As students hurry to school and staff members head off to meetings, everyone is sure to stumble across thriving mango or avocado trees. 37 of Agahozo-Shalom’s 144 acres is used for farming - that's nearly 26%! Created a year after the Village began, the farm now boasts an impressive array of produce including oranges, plantains, bananas, beans, cabbage, beets, string beans, and eggplants. Gervais, the Farm Manager is also in the process of starting an initiative to grow mushrooms. The vast majority of these crops go directly to the kitchen in the Village to support the high demand of produce needed to feed 500+ growing teenagers. Additionally, there are eleven cows that call ASYV their home, supplying the Village with at least 65 liters of milk per day. 

ASYV was also able to welcome 1,650 new chicks to the farm at the beginning of this year. They are all healthy and just turned four months old, with only a couple more months to go until they are ready to start laying eggs (they'll lay an estimated 1300 eggs each and every day!). The ASYV farm limits the need for importation, thereby reducing our carbon footprint, increasing our capacity to be self-reliant, and providing our students with meals made from local, nutritious produce. By subtracting the need to import food from other regions, ASYV can afford to employ eighteen farmers, thereby stimulating the local economy as well.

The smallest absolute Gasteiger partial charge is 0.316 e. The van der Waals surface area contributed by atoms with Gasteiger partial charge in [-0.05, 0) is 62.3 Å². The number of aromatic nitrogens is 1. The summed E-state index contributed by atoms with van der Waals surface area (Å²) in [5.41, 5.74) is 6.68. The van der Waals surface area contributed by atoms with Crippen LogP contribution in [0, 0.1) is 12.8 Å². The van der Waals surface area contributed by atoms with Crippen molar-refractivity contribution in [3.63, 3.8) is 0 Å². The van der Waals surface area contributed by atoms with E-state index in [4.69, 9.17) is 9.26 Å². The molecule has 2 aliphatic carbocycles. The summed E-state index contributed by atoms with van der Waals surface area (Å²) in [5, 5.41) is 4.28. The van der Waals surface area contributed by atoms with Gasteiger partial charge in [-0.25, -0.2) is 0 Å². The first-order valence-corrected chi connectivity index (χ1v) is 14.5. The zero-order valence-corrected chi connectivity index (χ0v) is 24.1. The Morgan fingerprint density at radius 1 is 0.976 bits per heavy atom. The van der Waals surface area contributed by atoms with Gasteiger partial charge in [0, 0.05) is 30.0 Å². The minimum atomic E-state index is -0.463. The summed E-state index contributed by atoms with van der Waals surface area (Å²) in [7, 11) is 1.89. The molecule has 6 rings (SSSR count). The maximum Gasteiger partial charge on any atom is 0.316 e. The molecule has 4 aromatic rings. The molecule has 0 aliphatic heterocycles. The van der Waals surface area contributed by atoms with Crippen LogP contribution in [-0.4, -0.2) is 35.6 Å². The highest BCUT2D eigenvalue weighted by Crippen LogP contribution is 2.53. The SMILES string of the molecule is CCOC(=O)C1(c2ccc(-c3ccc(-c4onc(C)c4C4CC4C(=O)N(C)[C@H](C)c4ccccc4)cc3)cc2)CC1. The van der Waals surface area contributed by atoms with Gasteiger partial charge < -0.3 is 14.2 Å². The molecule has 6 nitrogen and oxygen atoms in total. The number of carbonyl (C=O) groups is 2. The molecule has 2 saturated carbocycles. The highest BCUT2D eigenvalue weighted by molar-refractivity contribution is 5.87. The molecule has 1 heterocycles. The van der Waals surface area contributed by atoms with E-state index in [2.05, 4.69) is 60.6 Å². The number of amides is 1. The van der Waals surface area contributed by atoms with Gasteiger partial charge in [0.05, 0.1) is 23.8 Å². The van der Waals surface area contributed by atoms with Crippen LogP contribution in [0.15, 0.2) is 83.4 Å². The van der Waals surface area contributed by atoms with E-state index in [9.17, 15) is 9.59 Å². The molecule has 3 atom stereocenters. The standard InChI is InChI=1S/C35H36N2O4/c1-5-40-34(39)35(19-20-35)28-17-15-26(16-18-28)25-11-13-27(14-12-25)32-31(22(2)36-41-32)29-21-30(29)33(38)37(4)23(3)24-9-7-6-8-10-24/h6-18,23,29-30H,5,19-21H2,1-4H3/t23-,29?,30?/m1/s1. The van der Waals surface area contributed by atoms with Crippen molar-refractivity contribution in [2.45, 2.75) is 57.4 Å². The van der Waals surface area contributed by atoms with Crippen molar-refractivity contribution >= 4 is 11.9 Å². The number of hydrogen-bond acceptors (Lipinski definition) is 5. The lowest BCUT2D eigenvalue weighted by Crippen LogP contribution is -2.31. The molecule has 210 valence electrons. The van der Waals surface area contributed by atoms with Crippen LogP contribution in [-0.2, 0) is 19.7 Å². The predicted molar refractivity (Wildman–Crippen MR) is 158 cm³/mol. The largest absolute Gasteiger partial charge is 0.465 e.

Beyond producing agriculture, the farm generates an insightful learning opportunity for our students. Twice a week, Gervais teaches an Agricultural Professional Skills class to Senior 5 and Senior 6 (11th and 12th grade) students. During these classes, students learn about crop and animal production, new farming techniques and mechanization, green houses, and how to build irrigation systems. Just recently, the students were taught about soil science, and scattered around the farm grounds to gather samples of the different types of soil they had been studying. 

A new addition to the farm education includes nineteen rabbits for our students to be able to learn how to care for young animals and gain responsibility.  With agriculture comprising a third of Rwanda’s economy, the farm offers a vital educational opportunity that many of our kids then use to help their own family and neighbors when they return home. 

Submitted by Shelby Sullivan, 2015 Village Fellow